Con: Regulating texting a freedom issue
Dec. 26, 2010 at 6:26 a.m.
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The debate over whether texting and driving should be outlawed is one that's not likely to be resolved soon, if at all.
Those for and against allowing the practice are quick to drag up statistics supporting their positions, making it even more difficult to end the debate.
Law officers, civil rights activists and even everyday people weigh in on the issue in this look at the topic.
Victoria resident Philip Townsend doesn't like the idea that the Texas Legislature may act in 2011 to take away his right to text while driving.
It doesn't mean he thinks it's a good idea, but it's a matter of principle for him.
"I think it is stupid and dangerous and irresponsible to text and drive," Townsend said. "But it's a freedom issue."
While he admits to occasionally texting while driving, he calls it an irresponsible calculated risk. That still doesn't give the government the right to poke its nose into his private life, he said.
"It's just that the government doesn't belong there," Townsend said. "It's too personal."
Dotty Griffith, with the American Civil Liberties Union of Texas, said there is really no reason for the Legislature to pass another law to deal with something already regulated.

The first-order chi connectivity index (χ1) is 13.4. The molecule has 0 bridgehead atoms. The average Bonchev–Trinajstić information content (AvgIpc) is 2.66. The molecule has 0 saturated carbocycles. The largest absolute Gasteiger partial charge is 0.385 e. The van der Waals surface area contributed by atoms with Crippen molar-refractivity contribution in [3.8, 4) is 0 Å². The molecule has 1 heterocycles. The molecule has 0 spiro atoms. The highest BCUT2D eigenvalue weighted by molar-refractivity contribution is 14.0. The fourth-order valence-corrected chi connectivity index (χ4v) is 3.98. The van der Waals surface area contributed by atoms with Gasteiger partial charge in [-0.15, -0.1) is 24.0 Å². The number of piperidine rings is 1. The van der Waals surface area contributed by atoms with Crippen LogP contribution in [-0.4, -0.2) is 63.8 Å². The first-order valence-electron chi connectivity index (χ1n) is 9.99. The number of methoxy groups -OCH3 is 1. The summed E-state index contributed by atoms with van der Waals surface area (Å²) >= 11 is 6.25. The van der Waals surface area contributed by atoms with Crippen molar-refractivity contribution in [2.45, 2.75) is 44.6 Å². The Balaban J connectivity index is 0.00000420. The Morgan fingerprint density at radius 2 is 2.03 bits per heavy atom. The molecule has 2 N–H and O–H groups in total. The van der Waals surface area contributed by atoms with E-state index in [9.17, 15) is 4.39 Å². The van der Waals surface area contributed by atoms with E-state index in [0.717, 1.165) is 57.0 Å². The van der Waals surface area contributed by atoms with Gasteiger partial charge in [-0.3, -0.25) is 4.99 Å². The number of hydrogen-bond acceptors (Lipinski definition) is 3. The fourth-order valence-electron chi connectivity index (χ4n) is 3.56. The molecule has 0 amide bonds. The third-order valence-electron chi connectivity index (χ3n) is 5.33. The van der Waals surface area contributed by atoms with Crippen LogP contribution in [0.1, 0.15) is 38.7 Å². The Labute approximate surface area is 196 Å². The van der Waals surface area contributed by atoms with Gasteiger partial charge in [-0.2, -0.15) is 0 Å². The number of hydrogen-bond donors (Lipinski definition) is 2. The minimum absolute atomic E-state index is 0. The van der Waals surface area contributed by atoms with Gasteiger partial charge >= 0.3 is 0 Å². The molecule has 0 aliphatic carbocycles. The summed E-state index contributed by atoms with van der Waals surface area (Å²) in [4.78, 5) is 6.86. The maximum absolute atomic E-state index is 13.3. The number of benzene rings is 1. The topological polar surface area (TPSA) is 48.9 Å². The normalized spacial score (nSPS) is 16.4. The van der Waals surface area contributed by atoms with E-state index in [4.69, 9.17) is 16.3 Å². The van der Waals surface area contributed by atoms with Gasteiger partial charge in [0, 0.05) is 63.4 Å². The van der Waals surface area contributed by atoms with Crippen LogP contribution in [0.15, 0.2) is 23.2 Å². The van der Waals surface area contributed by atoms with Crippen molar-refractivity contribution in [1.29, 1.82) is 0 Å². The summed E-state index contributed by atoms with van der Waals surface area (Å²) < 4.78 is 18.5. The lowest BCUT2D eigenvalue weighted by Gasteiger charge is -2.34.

"It's redundant to outlaw texting, because there are already plenty of laws against distracted and poor driving when it results in accidents or dangerous driving," she said.
That's why lawmakers should go after driver behavior, not what the person is fiddling with, Griffith said.
"Moreover, texting is going to be somewhat difficult to enforce," she said. "Who can say what a driver is doing that causes them to be distracted?"
Is the driver distracted by a cell phone? Or changing the buttons on the radio? What about talking to a passenger in the back seat?
"The ACLU believes it's just one more reason for police to stop people without any real suspicion of anything, even if there's no bad driving evidence," Griffith said.
And some would argue that prohibiting drivers from texting has no effect anyway. The Highway Loss Data Institute reported in September that was the finding of a new study by its researchers.
"In fact, such bans are associated with a slight increase in the frequency of insurance claims filed under collision coverage for damage to vehicles in crashes," the report states. "This finding is based on comparisons of claims in four states before and after texting ban, compared with patterns of claims in nearby states."
So why was there an increase in the frequency of accidents after bans were enacted?
The drivers might have been moving their phones down and out of sight when they texted, in recognition that what they were doing was illegal, according to the report. This could exacerbate the risk of texting by taking drivers' eyes further from the road and for a longer time, the report stated.